Friedrich Nietzsche, Ecce Homo:   How One Becomes What One Is.  Ecce homo: Wie man wird, was man ist.  

Written in 1888 and not published until 1908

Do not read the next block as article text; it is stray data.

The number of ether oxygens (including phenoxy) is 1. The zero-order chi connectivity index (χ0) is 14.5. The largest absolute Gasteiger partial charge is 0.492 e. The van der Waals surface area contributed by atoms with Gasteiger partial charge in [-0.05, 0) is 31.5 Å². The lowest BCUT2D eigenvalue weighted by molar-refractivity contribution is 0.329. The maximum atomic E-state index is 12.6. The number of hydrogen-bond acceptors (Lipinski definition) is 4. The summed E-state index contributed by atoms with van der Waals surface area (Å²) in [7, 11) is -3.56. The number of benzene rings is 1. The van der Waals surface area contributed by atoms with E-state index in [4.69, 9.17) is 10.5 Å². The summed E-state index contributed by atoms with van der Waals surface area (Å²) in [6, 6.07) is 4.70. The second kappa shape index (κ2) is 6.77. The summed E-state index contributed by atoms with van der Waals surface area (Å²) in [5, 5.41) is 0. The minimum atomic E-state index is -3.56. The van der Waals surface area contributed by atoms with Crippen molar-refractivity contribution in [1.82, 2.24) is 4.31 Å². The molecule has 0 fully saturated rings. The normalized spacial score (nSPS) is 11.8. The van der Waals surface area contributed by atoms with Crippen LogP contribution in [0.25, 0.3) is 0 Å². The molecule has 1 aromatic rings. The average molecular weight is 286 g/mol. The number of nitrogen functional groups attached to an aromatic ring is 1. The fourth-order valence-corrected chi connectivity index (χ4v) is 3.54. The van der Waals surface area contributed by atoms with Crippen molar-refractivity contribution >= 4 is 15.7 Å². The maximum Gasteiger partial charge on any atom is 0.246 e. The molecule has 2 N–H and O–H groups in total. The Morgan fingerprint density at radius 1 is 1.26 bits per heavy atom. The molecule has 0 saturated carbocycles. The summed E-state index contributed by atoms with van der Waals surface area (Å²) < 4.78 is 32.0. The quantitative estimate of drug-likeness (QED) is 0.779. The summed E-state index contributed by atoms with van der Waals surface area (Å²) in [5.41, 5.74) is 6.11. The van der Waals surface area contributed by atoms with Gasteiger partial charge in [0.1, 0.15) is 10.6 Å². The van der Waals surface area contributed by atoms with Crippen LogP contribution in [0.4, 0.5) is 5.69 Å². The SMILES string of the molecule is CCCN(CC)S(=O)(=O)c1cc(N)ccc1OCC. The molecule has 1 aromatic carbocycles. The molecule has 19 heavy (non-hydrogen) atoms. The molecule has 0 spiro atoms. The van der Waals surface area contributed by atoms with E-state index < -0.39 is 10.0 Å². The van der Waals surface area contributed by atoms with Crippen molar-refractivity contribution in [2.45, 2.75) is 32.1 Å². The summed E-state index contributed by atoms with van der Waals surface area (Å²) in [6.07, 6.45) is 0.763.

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The three essays which constitute this genealogy are as regards expression, aim and the art of the unexpected perhaps the most curious things that have ever been written.  Dionysus as you know is also the god of darkness.  In each case the beginning is calculated to mislead, it is cool, scientific, even ironic, intentionally superficial and intentionally reticent.  Gradually the coolness grows less; here and there a flash of lightning illuminates the horizon; exceedingly unpleasant truths break upon your ears from out of remote distances with a dull rumbling sound—until very soon a fierce tempo is attained in which everything presses forward with tremendous tension.  At the end, in each case, amid fearful thunderclaps a new truth shines out from between heavy clouds.  The truth of the first essay is the psychology of Christianity: the birth of Christianity out of the spirit of resentment, not as is supposed out of the "Spirit”—in all its essentials a counter movement, the great insurrection against the rule of noble values.  The second essay contains the psychology of conscience: this is not as you may believe "the voice of God in man”; it is the instinct of cruelty which turns inwards once it is unable to discharge itself outwardly.  Cruelty is here exposed for the first time as one of the oldest and most indispensable elements in the foundation of culture.  The third essay answers the question as to the origin of the formidable power of the ascetic ideal, of the priest ideal, despite the fact that this ideal is essentially detrimental, that it is a will to nonentity and to decadence.  Answer: it flourished not because God was active behind the priests as is generally believed but because it was faute de mieux—because hitherto it has been the only ideal and has had no competitors.  "For man prefers to aspire to nonentity than not to will at all”.  But above all, until the time of Zarathustra there was no counter ideal.  You have understood my meaning.  Three decisive sketches of a psychologist for a Revaluation of all Values.  This book contains the first psychology of the priest.  

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